You’ve Got to Let Go of White Comfort in DEI Programs

An open letter from your Black diversity consultant

Photo: Luis Alvarez/Getty Images

First, I usually hear it in your voice. Then, I see it in your body language: the SHIFT.

We’re on a call to discuss your newfound interest in diversity, equity, and inclusion work as an organization and as a leader. The second I shift from the word inclusion to the terms anti-racism, there is a visible shift in your demeanor. And maybe you don’t notice it, but I do because it happens so much that I’m prepared to expect it.

You didn’t reach out to me because you want to talk about race — you don’t want to unpack White dominant culture. You aren’t focused on equity because you think everyone is automatically equal. You ask, Shouldn’t we just make sure everyone feels like they belong at the organization?

Even as a Black woman who had experienced so much harm, I, too, prioritized your White comfort and held onto my internalized oppression to make you happy.

Sure. But what you’re really asking is for me to continue prioritizing White comfort over the real work and change that your organization needs to face. These two things are not the same.

When I started doing diversity, equity, and inclusion work, I admittedly began where you were. Even as a Black woman who had experienced so much harm, I, too, prioritized your White comfort and held onto my internalized oppression to make you happy. I felt that as long as I got the business and became your consultant — your “partner” in this work — that I could shift the conversation. Oh, how naive I was.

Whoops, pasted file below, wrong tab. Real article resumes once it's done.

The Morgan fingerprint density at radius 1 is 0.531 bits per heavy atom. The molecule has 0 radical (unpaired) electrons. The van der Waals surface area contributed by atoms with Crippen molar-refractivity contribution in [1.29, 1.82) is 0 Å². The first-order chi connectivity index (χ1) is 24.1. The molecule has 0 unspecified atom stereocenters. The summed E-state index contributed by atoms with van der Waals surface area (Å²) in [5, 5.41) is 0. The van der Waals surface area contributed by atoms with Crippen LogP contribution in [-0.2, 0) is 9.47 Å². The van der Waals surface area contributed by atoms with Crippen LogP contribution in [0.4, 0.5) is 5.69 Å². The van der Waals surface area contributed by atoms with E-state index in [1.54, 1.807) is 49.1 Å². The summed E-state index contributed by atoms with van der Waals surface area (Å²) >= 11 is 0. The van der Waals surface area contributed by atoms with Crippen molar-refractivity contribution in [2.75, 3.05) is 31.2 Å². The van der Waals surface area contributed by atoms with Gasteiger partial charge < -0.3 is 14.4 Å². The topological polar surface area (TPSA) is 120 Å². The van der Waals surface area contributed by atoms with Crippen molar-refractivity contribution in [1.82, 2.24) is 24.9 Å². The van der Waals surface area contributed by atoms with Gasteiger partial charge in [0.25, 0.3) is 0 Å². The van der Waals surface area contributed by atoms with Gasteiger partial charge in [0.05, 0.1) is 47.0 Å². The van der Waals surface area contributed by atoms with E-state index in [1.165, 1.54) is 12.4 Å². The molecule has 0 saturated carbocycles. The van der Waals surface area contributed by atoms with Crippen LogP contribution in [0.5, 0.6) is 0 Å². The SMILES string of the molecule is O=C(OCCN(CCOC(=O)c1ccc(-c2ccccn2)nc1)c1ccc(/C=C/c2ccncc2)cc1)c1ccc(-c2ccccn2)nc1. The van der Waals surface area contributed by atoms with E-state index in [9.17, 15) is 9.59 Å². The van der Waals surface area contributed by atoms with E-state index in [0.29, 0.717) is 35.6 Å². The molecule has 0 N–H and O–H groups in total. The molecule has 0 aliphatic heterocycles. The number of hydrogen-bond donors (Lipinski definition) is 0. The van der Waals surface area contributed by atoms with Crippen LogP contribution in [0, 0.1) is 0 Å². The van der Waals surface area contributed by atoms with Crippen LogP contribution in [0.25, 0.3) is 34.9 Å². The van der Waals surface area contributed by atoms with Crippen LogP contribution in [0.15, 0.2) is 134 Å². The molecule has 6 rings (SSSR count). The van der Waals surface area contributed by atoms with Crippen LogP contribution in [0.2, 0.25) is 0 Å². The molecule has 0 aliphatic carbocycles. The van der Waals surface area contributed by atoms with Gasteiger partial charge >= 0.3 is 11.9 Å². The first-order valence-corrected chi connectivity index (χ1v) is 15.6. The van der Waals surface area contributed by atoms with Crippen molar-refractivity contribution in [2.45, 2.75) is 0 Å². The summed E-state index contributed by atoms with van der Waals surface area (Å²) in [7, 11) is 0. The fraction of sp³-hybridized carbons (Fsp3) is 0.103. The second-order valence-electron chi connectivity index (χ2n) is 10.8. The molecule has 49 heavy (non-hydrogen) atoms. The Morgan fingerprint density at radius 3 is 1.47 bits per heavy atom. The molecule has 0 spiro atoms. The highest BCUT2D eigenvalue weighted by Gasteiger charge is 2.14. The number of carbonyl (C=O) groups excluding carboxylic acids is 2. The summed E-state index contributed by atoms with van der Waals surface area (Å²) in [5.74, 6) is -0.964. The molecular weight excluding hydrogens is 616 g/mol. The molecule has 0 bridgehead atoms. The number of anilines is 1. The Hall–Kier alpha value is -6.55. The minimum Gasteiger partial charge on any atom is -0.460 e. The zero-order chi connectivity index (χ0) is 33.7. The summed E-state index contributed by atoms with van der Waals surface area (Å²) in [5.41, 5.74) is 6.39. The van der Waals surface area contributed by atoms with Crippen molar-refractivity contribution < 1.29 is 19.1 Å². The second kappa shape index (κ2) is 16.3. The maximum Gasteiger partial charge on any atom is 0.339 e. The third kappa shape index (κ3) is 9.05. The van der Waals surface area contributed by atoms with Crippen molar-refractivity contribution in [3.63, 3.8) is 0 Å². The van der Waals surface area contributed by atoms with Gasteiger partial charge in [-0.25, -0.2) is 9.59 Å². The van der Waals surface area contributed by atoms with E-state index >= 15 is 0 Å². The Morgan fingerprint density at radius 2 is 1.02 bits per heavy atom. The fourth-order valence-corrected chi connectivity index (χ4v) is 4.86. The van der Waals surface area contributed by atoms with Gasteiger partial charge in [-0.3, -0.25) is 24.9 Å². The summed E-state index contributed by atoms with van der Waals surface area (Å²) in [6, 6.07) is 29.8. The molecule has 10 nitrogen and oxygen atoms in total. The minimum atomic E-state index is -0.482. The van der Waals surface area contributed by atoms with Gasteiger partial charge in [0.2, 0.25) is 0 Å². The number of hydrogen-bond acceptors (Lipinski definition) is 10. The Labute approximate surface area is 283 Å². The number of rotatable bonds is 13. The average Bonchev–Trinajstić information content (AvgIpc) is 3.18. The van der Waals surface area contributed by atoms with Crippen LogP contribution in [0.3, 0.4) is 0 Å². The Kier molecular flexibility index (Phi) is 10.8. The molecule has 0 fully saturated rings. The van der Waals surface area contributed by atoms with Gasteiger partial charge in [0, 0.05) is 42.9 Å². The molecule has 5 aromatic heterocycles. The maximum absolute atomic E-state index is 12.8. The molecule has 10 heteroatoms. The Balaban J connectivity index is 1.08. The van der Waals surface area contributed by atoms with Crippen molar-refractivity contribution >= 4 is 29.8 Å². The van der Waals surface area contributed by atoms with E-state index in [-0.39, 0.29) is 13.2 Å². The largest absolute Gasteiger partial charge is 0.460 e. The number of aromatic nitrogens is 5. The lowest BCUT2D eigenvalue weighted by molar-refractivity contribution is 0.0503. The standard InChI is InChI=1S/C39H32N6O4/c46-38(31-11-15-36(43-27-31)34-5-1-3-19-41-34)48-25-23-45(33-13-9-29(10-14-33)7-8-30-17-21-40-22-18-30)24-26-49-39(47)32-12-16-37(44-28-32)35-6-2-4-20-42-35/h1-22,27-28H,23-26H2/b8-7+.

In the end, you gaslit, tokenized, and disrespected your trusted “partner” in the same way you do your Black and POC employees. I was not the solution; I was part of the problem.

I heard you when you said we couldn’t talk about race; we couldn’t upset your board; and your CEO wasn’t quite on board yet, so tread lightly. I prioritized your comfort over the real change that would help your BIPOC employees get liberated. I look back at those times with such shame and the recognition that once you know better, you do better.

And so here I am, telling you to do better.

It’s not okay to continue prioritizing your White comfort in diversity, equity, and inclusion program so that you can make sure “everyone” is okay. Do you know what that really means? What we’ve been doing all along in workplaces from all industries, making sure that one group stays comfortable while those who are non-White go to work every day and suffer. We prioritize your comfort in a world where you already have more privilege and power and allow for you to even try and make comfortable what it means to have meaningful change with a diversity, equity, and inclusion program. And let’s be honest: We keep letting you call it a diversity and inclusion program and take equity off the table for discussion, much less opening up the door for understanding what it means to have an anti-racist program instead of a DEI program.

Do better.

Stop asking consultants to come in and make it “comfortable” for those uncomfortable talking about race.

Stop pretending that equity and equality are the same.

Stop replacing the word “equity” with the word “belonging.”

Stop avoiding training on anti-racism, anti-Blackness, inferiority and superiority, and dominant culture.

Stop pretending that quick trainings and roundtable discussions without someone pushing and holding you accountable are all you need.

Listen, some of y’all need to even stop pretending you know what you need.

Stop asking me to prioritize your comfort if you want to do this work. My mission is to make sure that BIPOC feel safe, heard, valued, and respected equally at all workplaces. If this means you have to get uncomfortable in a world designed for your comfort, so be it.

Because the reality is for BIPOC, being uncomfortable is all we’ve ever known.

Committed to realizing racially-equity-centered workplaces for all BIPOC to experience and nothing less. IG: @dynastihunt

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